A former refugee from Lambeth is running an incredible 262 miles over the course of ten days to raise money for a community-based charity in south west London that helps over 1,000 refugees, migrants and asylum seekers each year.
Celestine Agbo, who is 62 years old, is running a full marathon every single day to fundraise for South London Refugee Association (SLRA) in celebration of its 30th anniversary.
Agbo began his ‘Run of gratitude‘ challenge last Saturday, 4th September, and has today completed his seventh consecutive marathon this morning, with three left to go.
He has raised £13,135 of his £15,000 target so far and completed each marathon in under 3.5 hours.
Life as a refugee
Agbo became a refugee at the age of seven and spent several years in refugee camps during the Biafran war in the 1960s, a conflict which is estimated to have killed between one and three million people.
His mother, who was working in the UK at the time, spotted her son on the news and went back to Biafra on an arduous journey to save her children and bring them back with her.
Agbo has written a novel about his story called ‘Dragonflies and Matchsticks‘.
He explained that arriving in the UK at the age of ten was no easy feat.
He said: “For the first six months or a year, whenever I heard a plane flying overhead, I’d just dive for the nearest ditch to hide because we were so used to being bombed by fighter jets.
“And then there was the issue of having literally no English. So school wasn’t a pleasant time, but you’d just get on with it because nothing was worse than what we’d just left.
“Even being chased around the playground by other children was great fun in comparison to running from explosions.”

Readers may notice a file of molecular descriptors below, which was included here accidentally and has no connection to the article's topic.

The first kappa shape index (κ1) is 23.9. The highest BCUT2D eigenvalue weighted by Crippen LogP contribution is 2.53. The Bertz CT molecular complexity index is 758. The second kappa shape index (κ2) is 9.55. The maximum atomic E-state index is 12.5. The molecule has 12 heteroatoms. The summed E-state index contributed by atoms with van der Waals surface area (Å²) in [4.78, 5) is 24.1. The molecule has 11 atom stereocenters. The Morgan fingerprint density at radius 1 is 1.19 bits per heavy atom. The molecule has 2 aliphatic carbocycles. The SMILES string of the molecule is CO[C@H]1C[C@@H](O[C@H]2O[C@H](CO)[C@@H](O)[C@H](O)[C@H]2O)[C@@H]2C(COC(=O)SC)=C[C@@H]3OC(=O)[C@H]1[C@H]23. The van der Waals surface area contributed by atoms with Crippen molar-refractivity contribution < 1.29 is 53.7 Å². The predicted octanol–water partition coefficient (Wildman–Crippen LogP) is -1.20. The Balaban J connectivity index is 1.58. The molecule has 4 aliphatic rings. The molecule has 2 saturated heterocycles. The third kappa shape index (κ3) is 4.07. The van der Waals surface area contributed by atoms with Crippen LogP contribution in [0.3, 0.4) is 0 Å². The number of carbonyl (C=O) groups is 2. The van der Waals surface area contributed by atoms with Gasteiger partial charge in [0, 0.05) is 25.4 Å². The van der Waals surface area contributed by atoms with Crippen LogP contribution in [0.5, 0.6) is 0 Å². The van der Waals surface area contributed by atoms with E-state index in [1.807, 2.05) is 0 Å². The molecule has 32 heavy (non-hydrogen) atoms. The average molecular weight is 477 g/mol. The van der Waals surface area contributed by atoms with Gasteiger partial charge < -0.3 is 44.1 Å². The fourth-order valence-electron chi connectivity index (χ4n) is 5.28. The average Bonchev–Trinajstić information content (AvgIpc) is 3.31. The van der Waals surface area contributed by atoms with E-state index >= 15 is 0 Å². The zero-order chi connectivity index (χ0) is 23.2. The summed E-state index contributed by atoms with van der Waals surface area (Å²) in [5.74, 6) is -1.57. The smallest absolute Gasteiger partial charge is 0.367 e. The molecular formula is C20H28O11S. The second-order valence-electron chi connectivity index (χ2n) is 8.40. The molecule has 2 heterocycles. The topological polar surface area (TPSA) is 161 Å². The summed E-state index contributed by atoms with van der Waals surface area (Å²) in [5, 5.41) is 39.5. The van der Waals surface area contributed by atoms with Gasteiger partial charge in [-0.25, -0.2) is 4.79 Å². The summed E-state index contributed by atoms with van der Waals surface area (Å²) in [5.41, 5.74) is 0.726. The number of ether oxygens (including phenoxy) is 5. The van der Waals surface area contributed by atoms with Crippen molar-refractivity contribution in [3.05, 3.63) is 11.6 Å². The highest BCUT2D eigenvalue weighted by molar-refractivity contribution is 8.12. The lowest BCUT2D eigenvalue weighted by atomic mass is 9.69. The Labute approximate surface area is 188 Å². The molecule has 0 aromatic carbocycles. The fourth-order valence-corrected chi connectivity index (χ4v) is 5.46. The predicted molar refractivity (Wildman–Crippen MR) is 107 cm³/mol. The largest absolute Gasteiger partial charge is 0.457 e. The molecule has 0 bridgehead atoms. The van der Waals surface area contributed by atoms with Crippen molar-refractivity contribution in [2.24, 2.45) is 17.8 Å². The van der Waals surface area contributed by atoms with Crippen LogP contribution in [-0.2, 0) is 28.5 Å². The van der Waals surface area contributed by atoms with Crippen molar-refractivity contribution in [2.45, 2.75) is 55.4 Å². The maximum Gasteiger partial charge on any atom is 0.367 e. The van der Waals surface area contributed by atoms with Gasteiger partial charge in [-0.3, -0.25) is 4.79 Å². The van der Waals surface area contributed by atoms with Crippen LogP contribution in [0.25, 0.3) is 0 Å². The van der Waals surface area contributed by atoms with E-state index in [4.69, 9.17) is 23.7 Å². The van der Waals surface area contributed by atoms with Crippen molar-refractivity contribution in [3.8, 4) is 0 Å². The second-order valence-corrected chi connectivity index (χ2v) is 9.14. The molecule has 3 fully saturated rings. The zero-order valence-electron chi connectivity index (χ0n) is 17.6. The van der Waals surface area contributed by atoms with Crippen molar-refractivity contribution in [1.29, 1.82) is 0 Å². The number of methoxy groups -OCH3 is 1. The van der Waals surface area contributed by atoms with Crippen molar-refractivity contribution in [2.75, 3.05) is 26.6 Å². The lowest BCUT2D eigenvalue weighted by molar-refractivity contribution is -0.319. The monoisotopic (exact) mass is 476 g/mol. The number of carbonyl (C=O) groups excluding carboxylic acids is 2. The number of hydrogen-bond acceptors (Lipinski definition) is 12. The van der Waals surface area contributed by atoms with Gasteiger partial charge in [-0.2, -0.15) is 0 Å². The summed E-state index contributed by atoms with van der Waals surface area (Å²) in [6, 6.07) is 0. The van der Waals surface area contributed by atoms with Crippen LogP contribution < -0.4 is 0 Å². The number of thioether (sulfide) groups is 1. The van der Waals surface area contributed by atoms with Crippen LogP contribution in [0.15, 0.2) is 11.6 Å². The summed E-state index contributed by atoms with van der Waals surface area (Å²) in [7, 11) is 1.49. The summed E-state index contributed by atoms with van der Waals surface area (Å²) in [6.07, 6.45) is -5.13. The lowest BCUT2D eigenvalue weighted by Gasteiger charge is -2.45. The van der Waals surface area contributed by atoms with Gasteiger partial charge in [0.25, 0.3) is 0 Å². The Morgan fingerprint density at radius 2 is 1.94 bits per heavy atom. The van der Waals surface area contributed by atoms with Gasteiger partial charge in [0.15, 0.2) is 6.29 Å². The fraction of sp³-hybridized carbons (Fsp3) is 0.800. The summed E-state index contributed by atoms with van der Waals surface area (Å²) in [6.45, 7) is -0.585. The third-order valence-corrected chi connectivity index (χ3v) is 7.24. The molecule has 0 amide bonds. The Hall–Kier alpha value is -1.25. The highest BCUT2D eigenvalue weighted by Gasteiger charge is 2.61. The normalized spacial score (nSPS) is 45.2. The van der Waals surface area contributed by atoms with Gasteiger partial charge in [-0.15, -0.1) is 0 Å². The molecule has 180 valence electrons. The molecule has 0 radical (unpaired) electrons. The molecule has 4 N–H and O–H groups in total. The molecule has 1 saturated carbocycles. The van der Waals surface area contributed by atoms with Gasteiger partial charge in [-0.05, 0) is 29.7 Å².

Agbo told SWL that there was little support and poor provision for refugees when he first arrived here, and is glad to see so many charities like SLRA providing a vital lifeline for people in similar circumstances.
He added: “The fact that wars are still happening is terrible and they should never happen, but they keep erupting all over the world, and there’ll always be refugees.
“I was fortunate enough to escape and start a new life here with my family, and I’m so grateful for that. Every day is a blessing.
“But not a lot of refugees are able to do the same.”
Supporting refugees, migrants and asylum seekers
Agbo, who began working at SLRA as a volunteer, set up the organisation’s emergency food bank at the start of the Covid-19 pandemic, bringing together volunteer drivers and distributing food to families in the area.
He said: “I’ve worked with charities for the majority of my adult life. So this is home for me. The work that this organisation does is absolutely phenomenal.”
SWL also spoke to SLRA director Celia Sands, 55, from Lambeth about the work the organisation does and how the money raised by Agbo will help them to continue to provide support for migrants, refugees and asylum seekers.
She explained the lack of high quality immigration advice available for migrants, and said that although SLRA works with people from a range of backgrounds, one thing they all have in common is that they’ve experienced significant trauma in their home country which has forced them to leave.
She said: “We see a lot of people who’ve been separated from their family, and we also see people who’ve been trafficked to the UK or exploited once they’ve arrived here.
“The process that people then have to go to through to try to work out how our immigration or asylum system works here is really challenging for anybody, even for us who work here and have trained in immigration.